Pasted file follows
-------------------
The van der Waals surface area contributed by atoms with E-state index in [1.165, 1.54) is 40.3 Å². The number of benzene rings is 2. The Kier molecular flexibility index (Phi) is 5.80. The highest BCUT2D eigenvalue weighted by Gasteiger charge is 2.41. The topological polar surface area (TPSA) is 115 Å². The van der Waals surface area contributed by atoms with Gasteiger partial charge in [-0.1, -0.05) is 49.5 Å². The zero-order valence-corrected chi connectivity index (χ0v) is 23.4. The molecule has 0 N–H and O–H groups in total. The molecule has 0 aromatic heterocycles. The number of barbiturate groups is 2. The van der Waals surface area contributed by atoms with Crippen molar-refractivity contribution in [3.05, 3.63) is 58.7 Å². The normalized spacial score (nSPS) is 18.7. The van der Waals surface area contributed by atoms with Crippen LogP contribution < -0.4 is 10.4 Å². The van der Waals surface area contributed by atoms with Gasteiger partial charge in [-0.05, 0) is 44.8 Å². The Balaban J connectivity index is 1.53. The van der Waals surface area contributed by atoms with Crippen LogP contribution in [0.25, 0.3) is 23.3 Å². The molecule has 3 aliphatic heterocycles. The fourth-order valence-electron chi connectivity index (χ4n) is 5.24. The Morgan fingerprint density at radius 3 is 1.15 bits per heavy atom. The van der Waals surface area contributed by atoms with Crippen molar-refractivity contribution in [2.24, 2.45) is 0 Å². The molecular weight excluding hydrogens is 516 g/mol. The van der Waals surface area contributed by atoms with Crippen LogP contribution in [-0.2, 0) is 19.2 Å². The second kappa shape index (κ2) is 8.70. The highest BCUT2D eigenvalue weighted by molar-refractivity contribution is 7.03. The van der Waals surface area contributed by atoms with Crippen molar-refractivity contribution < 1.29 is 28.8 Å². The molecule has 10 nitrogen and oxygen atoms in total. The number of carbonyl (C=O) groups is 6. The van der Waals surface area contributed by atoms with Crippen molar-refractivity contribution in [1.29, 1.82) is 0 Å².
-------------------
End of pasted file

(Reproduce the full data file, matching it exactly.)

The van der Waals surface area contributed by atoms with E-state index in [1.165, 1.54) is 40.3 Å². The number of benzene rings is 2. The Kier molecular flexibility index (Phi) is 5.80. The highest BCUT2D eigenvalue weighted by Gasteiger charge is 2.41. The topological polar surface area (TPSA) is 115 Å². The van der Waals surface area contributed by atoms with Gasteiger partial charge in [-0.1, -0.05) is 49.5 Å². The zero-order valence-corrected chi connectivity index (χ0v) is 23.4. The molecule has 0 N–H and O–H groups in total. The molecule has 0 aromatic heterocycles. The number of barbiturate groups is 2. The van der Waals surface area contributed by atoms with Crippen molar-refractivity contribution in [3.05, 3.63) is 58.7 Å². The normalized spacial score (nSPS) is 18.7. The van der Waals surface area contributed by atoms with Crippen LogP contribution < -0.4 is 10.4 Å². The van der Waals surface area contributed by atoms with Gasteiger partial charge in [-0.05, 0) is 44.8 Å². The Balaban J connectivity index is 1.53. The van der Waals surface area contributed by atoms with Crippen LogP contribution in [0.25, 0.3) is 23.3 Å². The molecule has 3 aliphatic heterocycles. The fourth-order valence-electron chi connectivity index (χ4n) is 5.24. The Morgan fingerprint density at radius 3 is 1.15 bits per heavy atom. The van der Waals surface area contributed by atoms with Crippen molar-refractivity contribution in [2.24, 2.45) is 0 Å². The molecular weight excluding hydrogens is 516 g/mol. The van der Waals surface area contributed by atoms with Crippen LogP contribution in [-0.2, 0) is 19.2 Å². The second kappa shape index (κ2) is 8.70. The highest BCUT2D eigenvalue weighted by molar-refractivity contribution is 7.03. The van der Waals surface area contributed by atoms with Crippen molar-refractivity contribution < 1.29 is 28.8 Å². The molecule has 10 nitrogen and oxygen atoms in total. The number of carbonyl (C=O) groups is 6. The van der Waals surface area contributed by atoms with Crippen molar-refractivity contribution in [1.29, 1.82) is 0 Å².